Violinist Kati Kyme has been a member and frequent concertmaster of both Philharmonia Baroque Orchestra and American Bach Soloists for many years. Recordings of Kati playing Vivaldi Concerti with PBO can be found on Harmonia Mundi, and Corelli Concerti Grossi (with violinist Libby Wallfisch) can be heard on Koch. In addition to her work with Bay Area chamber orchestras, she is a passionate chamber musician. She has played in the prizewinning Artaria and Sierra Quartets, with Nic McGegan’s Arcadian Academy, and in the Streicher Trio. Currently she plays with the String Circle, which is in the middle of a complete Beethoven Quartet Cycle, and the New Esterhazy Quartet which is the first quartet in North America to perform all 68 Haydn Quartets on period instruments. She is also devoted to teaching and has held positions at University of Puget Sound, the Cornish Institute and at Sonoma State University. Currently, she conducts 180 young string players in three orchestras of the California Youth Symphony
Kevin Cooper is a classical and baroque guitarist from central California with an affinity for the extremes of modern and early music. Kevin performs as a soloist and as a member of the Coprario Consort, Agave Baroque, and Ensemble Mirable. He publishes and records for Lifescapes, Lorenz Corporation, and Doberman Editions. Some of his titles include Night of Four Moons, a recording of new music for voice and guitar; Cold Genius, a recording of baroque music by Henry Purcell; Purloined Pearls, a collection of arrangements for guitar ensemble; and Snakes, Snails, and C Major Scales, a book of folk and children’s songs. In 2006 Kevin was honored as the Outstanding Doctoral Graduate in music from the University of Southern California where he studied with William Kanengiser and James Tyler. Currently he leads the guitar program at Fresno City College.
From fiery tarantellas to penitential prayers, music to appease divine wrath, or just the ultimate Dance Fever! View Program >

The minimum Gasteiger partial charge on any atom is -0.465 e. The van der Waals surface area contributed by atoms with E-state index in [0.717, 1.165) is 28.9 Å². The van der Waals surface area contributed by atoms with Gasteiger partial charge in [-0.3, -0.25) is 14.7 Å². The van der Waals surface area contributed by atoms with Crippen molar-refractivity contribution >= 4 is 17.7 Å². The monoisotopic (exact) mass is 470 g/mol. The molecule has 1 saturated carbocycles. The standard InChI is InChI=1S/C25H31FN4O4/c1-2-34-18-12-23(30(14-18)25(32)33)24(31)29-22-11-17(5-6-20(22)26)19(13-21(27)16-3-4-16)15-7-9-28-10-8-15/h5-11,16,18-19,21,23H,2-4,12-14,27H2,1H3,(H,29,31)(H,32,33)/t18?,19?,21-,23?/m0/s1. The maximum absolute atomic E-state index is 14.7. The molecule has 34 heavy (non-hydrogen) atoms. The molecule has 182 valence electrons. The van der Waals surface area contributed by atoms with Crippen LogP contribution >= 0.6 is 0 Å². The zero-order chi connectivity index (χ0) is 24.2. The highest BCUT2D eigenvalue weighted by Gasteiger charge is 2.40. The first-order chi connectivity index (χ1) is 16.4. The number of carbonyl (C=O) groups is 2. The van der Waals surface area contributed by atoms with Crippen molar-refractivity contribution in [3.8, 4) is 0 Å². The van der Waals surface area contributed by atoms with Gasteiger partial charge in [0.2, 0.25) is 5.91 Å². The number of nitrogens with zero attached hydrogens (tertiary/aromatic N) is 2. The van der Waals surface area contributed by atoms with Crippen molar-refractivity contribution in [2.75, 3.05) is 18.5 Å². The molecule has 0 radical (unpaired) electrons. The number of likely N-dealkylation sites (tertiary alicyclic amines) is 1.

Cançonièr, an ensemble devoted to music from the Middle Ages to the Renaissance, will perform a fascinating program featuring instrumental and vocal dance music, flagellant songs, penitential prayers, tarantellas, and more.
Acclaimed multi-instrumentalist and Cançonièr co-founder Tim Rayborn explains the context for a program of music devoted to the so-called “dancing plague”: “During the Middle Ages and Renaissance, certain areas experienced brief outbreaks of manic, ‘contagious’ dancing that often afflicted dozens, or even hundreds. Otherwise ordinary people would succumb to a compulsion to dance furiously for days or weeks on end, some to their deaths. Many feared that they had been cursed by saints, and perhaps gave in to mass hysteria; the true causes are still debated. Music was offered for the dancers in the hope that it would ease their suffering, or appease divine wrath.”
Phoebe Jevtovic: voice; Shira Kammen: vielle, voice; Tim Rayborn: frame drum, hylsung, tabor, voice, citole, psaltery; Priscilla Smith: recorders, dulcian, bagpipe, voice; Tom Zajac: pipe and tabor, bagpipe, sackbut, recorder, dulce melos, jaw harp, castanets, voice
Friday, March 8, 2013 | Palo Alto
8pm @ First Lutheran Church
600 Homer Avenue
Saturday, March 9, 2013 | Berkeley
7:30pm @ St. John’s Presbyterian Church
2727 College Avenue
Sunday, March 10, 2013 | San Francisco
7:30pm @ St. Mark’s Lutheran Church
Their work described as “mesmerizing” (Fanfare) and “exquisite” (Early Music America), Cançonièr is a Bay Area-based early music group devoted to medieval repertoire from the 12th to the 15th centuries, and some traditional music from related regions (Scandinavia, the Balkans, and the Middle East).